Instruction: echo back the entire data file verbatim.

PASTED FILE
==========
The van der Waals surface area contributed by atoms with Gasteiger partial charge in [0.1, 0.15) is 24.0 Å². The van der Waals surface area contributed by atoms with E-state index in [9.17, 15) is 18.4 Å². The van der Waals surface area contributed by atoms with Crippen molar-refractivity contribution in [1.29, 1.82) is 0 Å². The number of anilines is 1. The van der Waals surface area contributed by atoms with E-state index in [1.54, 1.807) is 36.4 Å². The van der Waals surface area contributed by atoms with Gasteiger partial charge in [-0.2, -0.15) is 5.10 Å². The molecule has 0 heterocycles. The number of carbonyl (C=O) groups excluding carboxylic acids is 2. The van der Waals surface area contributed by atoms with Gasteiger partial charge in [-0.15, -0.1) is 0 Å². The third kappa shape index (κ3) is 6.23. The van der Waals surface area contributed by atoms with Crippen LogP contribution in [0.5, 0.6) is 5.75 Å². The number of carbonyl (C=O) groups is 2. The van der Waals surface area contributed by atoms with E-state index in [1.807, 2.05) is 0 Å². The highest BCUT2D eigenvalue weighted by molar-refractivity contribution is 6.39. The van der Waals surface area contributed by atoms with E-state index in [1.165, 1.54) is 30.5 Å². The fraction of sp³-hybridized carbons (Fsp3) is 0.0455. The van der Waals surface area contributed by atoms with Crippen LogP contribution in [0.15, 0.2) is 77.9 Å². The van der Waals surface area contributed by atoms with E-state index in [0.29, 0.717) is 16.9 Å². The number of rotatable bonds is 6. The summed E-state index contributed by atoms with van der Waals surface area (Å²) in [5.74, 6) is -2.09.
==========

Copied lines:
The van der Waals surface area contributed by atoms with Gasteiger partial charge in [0.1, 0.15) is 24.0 Å². The van der Waals surface area contributed by atoms with E-state index in [9.17, 15) is 18.4 Å². The van der Waals surface area contributed by atoms with Crippen molar-refractivity contribution in [1.29, 1.82) is 0 Å². The number of anilines is 1. The van der Waals surface area contributed by atoms with E-state index in [1.54, 1.807) is 36.4 Å². The van der Waals surface area contributed by atoms with Gasteiger partial charge in [-0.2, -0.15) is 5.10 Å². The molecule has 0 heterocycles. The number of carbonyl (C=O) groups excluding carboxylic acids is 2. The van der Waals surface area contributed by atoms with Gasteiger partial charge in [-0.15, -0.1) is 0 Å². The third kappa shape index (κ3) is 6.23. The van der Waals surface area contributed by atoms with Crippen LogP contribution in [0.5, 0.6) is 5.75 Å². The number of carbonyl (C=O) groups is 2. The van der Waals surface area contributed by atoms with E-state index in [1.807, 2.05) is 0 Å². The highest BCUT2D eigenvalue weighted by molar-refractivity contribution is 6.39. The van der Waals surface area contributed by atoms with E-state index in [1.165, 1.54) is 30.5 Å². The fraction of sp³-hybridized carbons (Fsp3) is 0.0455. The van der Waals surface area contributed by atoms with Crippen LogP contribution in [0.15, 0.2) is 77.9 Å². The van der Waals surface area contributed by atoms with E-state index in [0.29, 0.717) is 16.9 Å². The number of rotatable bonds is 6. The summed E-state index contributed by atoms with van der Waals surface area (Å²) in [5.74, 6) is -2.09.